Jack White's Latest Album Is Excellent (In Case You Missed It)

“Rock is dead. No modern rock artist can have a number one album. Anybody who makes something this weird can't make the Billboard 200 at all, right?”

But to the words of cynics, Jack White says “I don't care” and spreads his statement across a 44 minute album that blends roof-shattering rock, blues, electronic, hip hop, country, spoken interludes, and even jazz. “The one who is prepared is never surprised”, I guess.

The album kicks off with “Connected by Love,” a song that starts with an oscillating synth tone before climaxing with an explosive guitar solo. The lyrics show White trying to find shelter in a woman’s love.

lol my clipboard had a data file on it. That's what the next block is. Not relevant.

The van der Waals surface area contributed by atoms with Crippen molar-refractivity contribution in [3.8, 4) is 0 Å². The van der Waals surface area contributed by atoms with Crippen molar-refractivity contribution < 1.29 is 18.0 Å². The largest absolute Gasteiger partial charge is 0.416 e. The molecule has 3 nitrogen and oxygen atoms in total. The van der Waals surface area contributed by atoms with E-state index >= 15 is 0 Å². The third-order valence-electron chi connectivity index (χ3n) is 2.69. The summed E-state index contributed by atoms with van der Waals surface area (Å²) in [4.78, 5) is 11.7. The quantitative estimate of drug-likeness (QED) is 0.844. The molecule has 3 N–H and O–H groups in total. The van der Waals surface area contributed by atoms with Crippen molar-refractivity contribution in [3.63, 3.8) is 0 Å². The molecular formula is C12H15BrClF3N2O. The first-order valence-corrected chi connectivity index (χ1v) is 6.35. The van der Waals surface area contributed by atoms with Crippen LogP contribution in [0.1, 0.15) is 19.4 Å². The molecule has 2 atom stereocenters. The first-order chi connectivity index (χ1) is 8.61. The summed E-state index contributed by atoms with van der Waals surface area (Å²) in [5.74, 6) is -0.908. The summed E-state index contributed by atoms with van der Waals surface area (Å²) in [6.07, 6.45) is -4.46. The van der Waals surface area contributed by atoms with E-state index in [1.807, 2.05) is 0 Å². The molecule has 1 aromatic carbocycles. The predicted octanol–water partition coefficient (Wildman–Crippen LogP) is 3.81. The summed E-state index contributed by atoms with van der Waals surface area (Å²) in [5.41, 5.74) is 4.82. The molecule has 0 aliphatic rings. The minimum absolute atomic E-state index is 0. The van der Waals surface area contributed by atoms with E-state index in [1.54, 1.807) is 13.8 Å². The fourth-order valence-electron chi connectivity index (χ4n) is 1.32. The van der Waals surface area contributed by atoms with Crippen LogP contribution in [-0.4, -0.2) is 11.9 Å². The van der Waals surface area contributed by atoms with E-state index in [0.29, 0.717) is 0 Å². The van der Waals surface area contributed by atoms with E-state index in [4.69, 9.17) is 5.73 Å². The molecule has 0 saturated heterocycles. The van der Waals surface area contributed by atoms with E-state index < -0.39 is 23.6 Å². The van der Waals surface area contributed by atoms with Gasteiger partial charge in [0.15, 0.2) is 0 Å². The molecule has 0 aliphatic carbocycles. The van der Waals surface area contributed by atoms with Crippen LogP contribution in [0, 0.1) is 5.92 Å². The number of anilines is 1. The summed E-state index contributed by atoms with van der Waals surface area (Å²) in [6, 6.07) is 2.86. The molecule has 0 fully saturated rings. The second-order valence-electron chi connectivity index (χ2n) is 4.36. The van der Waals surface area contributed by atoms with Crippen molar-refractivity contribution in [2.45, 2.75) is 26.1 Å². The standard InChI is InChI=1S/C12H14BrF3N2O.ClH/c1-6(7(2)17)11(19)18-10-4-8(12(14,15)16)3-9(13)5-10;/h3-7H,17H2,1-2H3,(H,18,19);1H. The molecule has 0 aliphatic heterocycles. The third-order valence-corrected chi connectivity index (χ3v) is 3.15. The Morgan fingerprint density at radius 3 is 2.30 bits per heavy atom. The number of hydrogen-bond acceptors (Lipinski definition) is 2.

“Why Walk a Dog” is one of the songs on this record that will grow more relevant over time. Questioning why humans (“beasts above understanding”) take over everything for their own pleasure, this song features a sluggish beat with synth embellishments and guitar fills popping out. Later on in the record on “Ezmerelda Steals The Show,” the topic of humans being taken over by their electronic devices is explored (“Their faces to their gadgets fall south/Ignoring the beauty of fog on a hill/And a kitten with a mouse in its mouth/’you people are totally absurd’”).

There are several songs on this album that are obviously edited down from long improvisations, such as “Corporation,” “Ice Station Zebra,” and “Get In The Mind Shaft.” For songs like these, Jack digitized the multitrack session tapes into ProTools for editing and mixing. While surprising for an artist such as himself, the use of said technology is one of the things that makes this record so unique. These musical styles have been recorded before by many people, but none of them have turned it into anything that sounds like this. Some elements of this album make so little sense that before long, they start to make sense.